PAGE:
After you walk into the cavernous converted church to see A Shadow of Honor, the new play by Peter Coy being premiered by Keegan Theatre one of the first things you see is a rifle hanging above the fireplace in an old Virginia homestead. Later, when this rifle is taken down, you see that it has hung there long enough to have left an outline on the wall.
Director Matthew Keenan’s attention to characteristic details like this tell you a lot about the play you are watching.”
This is a two-plots-for-the-price-of-one evening, in the style of Tom Stoppard’s Arcadia, as two families living in that same rural house one hundred years apart each try to regain ownership of a desirable tract of nearby farmland. In 1907, the Ruffin family is derailed from this endeavor when patriarch William (Mark A. Rhea) must deal with a possible affront to the honor of his daughter Grace (Emily Levey). In 2007, young history teacher Tyler McNeill (Michael Innocenti) and his pregnant wife Kathy (Shannon Listol) are similarly sidetracked when certain discoveries they make force Tyler to confront the troubled past he had with his father before he himself becomes a parent.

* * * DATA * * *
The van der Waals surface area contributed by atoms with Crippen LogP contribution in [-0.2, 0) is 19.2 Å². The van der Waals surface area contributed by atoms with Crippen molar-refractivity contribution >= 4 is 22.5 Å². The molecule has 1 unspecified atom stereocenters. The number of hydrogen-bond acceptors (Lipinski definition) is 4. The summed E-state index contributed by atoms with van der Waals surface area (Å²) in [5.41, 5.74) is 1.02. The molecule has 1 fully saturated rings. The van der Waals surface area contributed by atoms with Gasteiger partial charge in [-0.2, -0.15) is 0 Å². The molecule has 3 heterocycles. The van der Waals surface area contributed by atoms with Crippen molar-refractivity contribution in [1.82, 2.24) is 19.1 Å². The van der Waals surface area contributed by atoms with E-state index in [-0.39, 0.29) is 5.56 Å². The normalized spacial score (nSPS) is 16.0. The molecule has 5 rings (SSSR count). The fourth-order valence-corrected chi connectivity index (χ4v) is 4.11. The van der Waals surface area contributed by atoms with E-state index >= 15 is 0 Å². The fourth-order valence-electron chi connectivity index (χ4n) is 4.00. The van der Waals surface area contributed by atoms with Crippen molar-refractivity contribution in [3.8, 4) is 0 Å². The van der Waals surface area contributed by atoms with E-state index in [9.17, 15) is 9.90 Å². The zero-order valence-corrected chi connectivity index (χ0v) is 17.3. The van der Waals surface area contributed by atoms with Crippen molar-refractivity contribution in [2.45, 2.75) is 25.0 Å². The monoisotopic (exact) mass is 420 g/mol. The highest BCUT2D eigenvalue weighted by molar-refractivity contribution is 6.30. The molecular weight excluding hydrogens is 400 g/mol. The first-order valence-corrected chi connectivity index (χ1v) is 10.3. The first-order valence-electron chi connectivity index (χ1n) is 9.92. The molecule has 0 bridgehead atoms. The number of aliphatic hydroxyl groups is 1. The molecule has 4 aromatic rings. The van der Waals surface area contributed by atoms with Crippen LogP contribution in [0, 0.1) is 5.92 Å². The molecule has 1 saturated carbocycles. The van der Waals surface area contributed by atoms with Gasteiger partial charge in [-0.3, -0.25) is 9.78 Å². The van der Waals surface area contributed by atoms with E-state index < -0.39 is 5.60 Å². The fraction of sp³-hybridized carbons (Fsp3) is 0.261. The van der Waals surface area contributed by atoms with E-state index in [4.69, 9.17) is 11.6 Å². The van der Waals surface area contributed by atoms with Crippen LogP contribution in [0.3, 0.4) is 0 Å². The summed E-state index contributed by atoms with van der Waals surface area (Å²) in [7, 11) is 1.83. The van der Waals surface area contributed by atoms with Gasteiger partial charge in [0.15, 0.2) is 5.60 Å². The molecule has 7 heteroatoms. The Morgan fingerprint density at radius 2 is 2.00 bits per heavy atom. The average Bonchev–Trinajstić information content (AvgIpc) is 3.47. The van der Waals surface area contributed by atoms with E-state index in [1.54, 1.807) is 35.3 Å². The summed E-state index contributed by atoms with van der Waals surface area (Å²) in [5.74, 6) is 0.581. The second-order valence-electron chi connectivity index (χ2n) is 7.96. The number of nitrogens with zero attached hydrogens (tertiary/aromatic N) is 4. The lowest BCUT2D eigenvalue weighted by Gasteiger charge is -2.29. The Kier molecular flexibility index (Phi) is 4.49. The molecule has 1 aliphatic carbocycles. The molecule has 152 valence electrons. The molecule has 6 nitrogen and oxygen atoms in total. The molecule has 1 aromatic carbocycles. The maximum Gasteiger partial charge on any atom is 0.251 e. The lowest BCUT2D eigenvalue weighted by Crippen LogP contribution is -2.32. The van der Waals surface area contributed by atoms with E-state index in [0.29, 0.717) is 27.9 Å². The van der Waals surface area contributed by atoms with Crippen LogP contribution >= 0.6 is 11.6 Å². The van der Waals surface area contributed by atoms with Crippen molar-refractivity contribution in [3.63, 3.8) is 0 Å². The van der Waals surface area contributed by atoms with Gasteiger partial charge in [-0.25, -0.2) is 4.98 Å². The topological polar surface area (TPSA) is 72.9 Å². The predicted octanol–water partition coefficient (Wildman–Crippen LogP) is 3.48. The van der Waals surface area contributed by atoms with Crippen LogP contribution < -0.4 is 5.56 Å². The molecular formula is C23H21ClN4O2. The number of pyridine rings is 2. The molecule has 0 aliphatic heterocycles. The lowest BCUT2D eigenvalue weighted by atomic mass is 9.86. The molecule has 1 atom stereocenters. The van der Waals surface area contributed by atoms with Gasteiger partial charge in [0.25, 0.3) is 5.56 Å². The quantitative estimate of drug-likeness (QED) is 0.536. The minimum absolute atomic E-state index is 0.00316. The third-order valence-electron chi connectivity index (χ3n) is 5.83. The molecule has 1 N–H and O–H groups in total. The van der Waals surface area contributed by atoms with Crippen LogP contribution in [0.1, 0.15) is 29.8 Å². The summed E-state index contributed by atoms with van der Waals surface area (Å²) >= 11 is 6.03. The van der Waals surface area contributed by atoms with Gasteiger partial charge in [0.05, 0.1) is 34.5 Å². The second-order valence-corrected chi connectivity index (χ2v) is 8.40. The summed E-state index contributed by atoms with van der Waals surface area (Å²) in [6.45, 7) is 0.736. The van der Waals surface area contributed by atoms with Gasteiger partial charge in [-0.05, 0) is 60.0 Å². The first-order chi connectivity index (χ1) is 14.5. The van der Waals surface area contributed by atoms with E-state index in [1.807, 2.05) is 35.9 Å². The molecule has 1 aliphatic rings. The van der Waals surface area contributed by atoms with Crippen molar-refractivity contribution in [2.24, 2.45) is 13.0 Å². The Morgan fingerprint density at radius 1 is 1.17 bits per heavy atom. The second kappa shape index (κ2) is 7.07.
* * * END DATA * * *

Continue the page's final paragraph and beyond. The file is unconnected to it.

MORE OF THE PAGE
In the end, the two plots end up being only distantly related, but this is kind of the point.
Like the mark of that rifle on the wall, Coy’s well-researched play is concerned with the long-lasting effects that violence and war can have — even on two families almost completely unrelated to each other, and even long after the guns have been hung up.”
…the play will certainly give you lots to think about …. there’s a fantastic, shocking first act monologue that Innocenti delivers with an unadorned intensity; it’s the kind of effortless-seeming, honest acting that actually takes whole heaps of art to deliver so truthfully.
Rhea gives us a complex, grizzled portrayal of a man who we accept as a stand-in for all the wounds the South received in the Civil War, a man as apt and able to wax philosophically on the concept of honor as he is to take up his firearm and defend it.